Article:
Stories from 27 May 2008
Lebanon: An Eyewitness Report
Lebanese journalist and blogger Lelia Mezher was one of several Lebanese bloggers who worked round the clock to keep the world informed about the crisis which rocked her country when different factions clashed in Beirut. Global Voices Online caught up with Mezher, who is involved with News Lab, in this quick interview.
India: Mango festival
Photographs from a Mango Festival in India at the cooks cottage.
India: Homosexuality and the Law
Law and Other Things reflects on the litigation strategy in a case that could have an impact on the legal perspective of homosexuality in India.
Sri Lanka: Bomb for a Bomb
groundviews on the disturbing trend of attacks on civilians in Sri Lanka.
Nepal: Women in Politics
Anbika's DiGi Home on the increase in the number of women in politics in Nepal.
South Africa: Who is to blame for xenophobia?
David blames the South African government for the recent xenophobic attacks in South Africa: “No one hates foreigners like South Africans do. South Africa is said to be officially the most xenophobic nation in the world. So much for being xenophobic and all that but why go to the criminal...
Ethiopia: The life of Kedir Mohammed
Enset writes about the life of Ethiopian soldier, Kedir Mohammed: “Even as a refugee, Kedir never ended his activism and the struggle for justice, human rights and equality of citizens of his country. He joined a budding organization that was cultivated by the Ethiopian students’ movement that culminated in the...
Cuba: Media Manipulation?
As Fidel Castro comments on the US presidential campaign, Child of the Revolution calls him “the consummate manipulator”.
Haiti, Jamaica, Trinidad & Tobago: Caribbean Nostalgia
Haitian blogger kiskeácity links to an interview with Nicholas Laughlin, who is at the Calabash International Literary Festival in Jamaica talking about “Caribbean literature, imaginary roads, creoleness…”it all makes you a bit nostalgic…
Bahamas: Heterogeneous World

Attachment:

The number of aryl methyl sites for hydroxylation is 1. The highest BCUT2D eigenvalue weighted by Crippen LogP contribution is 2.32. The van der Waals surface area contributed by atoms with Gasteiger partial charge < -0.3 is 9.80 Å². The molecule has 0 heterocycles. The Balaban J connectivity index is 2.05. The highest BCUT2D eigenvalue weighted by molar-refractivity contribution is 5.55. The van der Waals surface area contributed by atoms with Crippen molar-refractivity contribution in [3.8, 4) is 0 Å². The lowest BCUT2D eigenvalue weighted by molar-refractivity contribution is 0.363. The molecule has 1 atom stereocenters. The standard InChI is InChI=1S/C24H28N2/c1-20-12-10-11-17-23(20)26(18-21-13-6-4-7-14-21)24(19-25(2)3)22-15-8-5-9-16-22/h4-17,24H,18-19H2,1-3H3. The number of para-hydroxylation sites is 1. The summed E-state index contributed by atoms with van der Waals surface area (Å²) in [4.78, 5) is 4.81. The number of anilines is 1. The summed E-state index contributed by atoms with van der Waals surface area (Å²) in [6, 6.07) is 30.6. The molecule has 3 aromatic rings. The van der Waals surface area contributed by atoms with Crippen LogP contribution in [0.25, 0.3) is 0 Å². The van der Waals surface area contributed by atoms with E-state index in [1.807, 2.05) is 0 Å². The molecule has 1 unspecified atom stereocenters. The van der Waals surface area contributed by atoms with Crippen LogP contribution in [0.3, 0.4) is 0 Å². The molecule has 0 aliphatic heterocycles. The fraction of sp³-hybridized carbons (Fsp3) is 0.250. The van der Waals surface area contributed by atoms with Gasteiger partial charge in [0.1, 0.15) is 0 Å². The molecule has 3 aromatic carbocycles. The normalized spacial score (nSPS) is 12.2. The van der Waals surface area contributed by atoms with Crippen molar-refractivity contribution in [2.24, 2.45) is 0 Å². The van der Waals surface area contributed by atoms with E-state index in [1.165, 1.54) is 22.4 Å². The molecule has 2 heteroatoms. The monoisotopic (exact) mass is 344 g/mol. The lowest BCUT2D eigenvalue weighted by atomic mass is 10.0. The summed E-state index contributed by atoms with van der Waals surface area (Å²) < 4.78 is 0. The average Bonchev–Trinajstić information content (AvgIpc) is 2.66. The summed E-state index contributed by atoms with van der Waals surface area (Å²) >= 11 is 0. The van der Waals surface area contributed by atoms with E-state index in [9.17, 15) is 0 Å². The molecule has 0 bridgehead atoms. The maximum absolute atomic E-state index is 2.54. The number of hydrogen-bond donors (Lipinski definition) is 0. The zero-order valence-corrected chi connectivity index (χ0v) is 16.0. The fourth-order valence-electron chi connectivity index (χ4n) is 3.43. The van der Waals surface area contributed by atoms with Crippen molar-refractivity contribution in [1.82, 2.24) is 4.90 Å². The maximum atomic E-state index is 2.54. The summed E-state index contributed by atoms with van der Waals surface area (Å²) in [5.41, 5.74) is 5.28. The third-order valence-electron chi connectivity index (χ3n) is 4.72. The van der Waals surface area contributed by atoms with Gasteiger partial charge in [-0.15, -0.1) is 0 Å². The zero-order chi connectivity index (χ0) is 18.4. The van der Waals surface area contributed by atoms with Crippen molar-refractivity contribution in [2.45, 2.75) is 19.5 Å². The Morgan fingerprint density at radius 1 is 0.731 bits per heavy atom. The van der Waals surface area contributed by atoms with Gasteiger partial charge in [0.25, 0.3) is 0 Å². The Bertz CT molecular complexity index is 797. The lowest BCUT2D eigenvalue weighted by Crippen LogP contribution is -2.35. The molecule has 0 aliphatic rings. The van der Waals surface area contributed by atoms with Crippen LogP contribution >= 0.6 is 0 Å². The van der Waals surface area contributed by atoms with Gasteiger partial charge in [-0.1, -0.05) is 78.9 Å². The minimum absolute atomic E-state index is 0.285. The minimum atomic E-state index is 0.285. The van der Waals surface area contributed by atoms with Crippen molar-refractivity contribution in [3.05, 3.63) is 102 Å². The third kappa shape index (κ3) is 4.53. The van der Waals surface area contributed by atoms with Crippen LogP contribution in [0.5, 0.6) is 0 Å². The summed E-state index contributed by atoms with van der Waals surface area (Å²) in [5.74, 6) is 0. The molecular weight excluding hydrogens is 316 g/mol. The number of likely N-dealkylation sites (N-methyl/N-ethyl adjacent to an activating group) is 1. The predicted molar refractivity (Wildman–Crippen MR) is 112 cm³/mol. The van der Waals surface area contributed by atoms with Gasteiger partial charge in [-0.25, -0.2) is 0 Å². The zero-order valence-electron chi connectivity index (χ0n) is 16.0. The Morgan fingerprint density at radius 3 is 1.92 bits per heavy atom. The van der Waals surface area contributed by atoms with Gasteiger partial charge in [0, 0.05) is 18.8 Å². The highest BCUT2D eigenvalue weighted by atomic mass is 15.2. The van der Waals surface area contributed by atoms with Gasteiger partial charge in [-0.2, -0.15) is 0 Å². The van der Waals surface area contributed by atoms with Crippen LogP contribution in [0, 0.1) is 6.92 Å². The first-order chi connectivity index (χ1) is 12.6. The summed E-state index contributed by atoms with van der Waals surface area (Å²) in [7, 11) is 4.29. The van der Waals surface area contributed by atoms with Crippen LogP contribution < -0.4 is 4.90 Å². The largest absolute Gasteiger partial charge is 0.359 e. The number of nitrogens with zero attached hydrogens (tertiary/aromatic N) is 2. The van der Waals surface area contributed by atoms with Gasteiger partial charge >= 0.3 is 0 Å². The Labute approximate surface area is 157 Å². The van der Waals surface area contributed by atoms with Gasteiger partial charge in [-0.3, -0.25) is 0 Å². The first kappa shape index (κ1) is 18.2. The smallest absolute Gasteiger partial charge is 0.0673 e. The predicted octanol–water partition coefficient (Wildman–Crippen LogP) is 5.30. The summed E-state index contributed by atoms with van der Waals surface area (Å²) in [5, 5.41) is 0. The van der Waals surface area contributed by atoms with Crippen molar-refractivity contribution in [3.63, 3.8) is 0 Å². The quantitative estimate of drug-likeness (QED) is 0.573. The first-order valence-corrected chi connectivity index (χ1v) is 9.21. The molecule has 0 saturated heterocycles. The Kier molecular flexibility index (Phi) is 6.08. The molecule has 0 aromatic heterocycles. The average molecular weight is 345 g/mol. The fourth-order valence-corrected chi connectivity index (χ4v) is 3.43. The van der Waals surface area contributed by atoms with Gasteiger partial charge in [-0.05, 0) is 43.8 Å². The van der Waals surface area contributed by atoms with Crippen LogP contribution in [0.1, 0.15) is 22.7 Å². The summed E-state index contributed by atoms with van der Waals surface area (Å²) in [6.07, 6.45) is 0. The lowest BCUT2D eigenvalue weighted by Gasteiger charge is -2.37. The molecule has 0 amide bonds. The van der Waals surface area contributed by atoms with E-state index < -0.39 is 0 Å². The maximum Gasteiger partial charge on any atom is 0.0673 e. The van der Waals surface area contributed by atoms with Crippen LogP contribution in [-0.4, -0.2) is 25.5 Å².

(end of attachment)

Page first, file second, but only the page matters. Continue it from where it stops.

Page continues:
Bahamian Nicolette Bethel says: “Bahamians appear to imagine that the world is monocultural. More specifically, we tend to associate specific nations with specific ‘races’. But the world is a multicultural world, and, colonial mythology aside, it is not divided into clumps of people who fit specific moulds.”
Trinidad & Tobago: Got Mail?
KnowProSE.com reports that the mail strike in Trinidad and Tobago is still on.
D.R. of Congo: Bemba's arrest is selective justic
Siasa Duni comments on the arrest of Congolese opposition leader Jean-Pierre Bemba: “As long as you commit atrocities as part of the government army, they do not qualify for war crimes, seems to be the message. There is the risk of another signal Bemba’s arrest might send to Africa: Don’t...
Trinidad & Tobago: Ah Have ah Tabanca
“You know if this was a relationship with a man, you wouldn’t still be here. You would never stick around and take this abuse. Stay for what? Because this is where you were born? This is what you know? This is the only place that understands you?”: Trinidad and Tobago...
Africa: Learning by Ear
A new multimedia distance learning programme for Africa in English, Kiswahili, French, Hausa, Portuguese and Amharic: ‘The Learning by Ear program examines the challenges that young Africans face and engages listeners in an informative and entertaining way. The programming is a lively mix of in-depth reports, radio dramas and feature...
Zimbabwe: MDC activists arrested
Action Alert from Sokwanele in Zimbabwe: “3 MDC activists are at Bindura law and order and need lawyer today. Their names are Zivai Chimombe, Adimere Mudavanhu, Farink Mudavanhu”
Jamaica: American Standard
Litblogger Geoffrey Philp is not in Jamaica for the Calabash International Literary Festival, but he's keeping track of what's going on, including Nobel Laureate Derek Walcott's criticism of the American standard.
Cuba: Incipient Crackdown?
Both Uncommon Sense and Ninety miles away…in another country blog about an incident in which “police and thugs from a ‘rapid response brigade’ swarmed about two dozen people as they marched toward a local cemetery to present a floral wreath honoring the memory of the iconic political prisoner Pedro Luis...
Lebanon: Clashes and Babies
Diana, who lives in Dubai and is expecting a baby in two months, is glad to have returned to Lebanon. She explains: “I cried my eyes out when I saw the fierce clashes in Lebanon and thought that I will never manage to come back and that I will be...
Jordan: Shy of Bras
An exhibition with a difference is being held in Jordan – that of bras – and the media is shy from covering it, writes Ahmed Humeid.
Jordan: Where did you sit in class?
“Where did you sit in class?” asks Jordanian blogger Roba, who provides us with an illustrated diagram showing how where students sat reflected their attitude towards the class.
Jordan: Choosing between two jobs
Jordanian Salam writes the dilemma of choosing between two jobs. Read her post to see what she decides to do.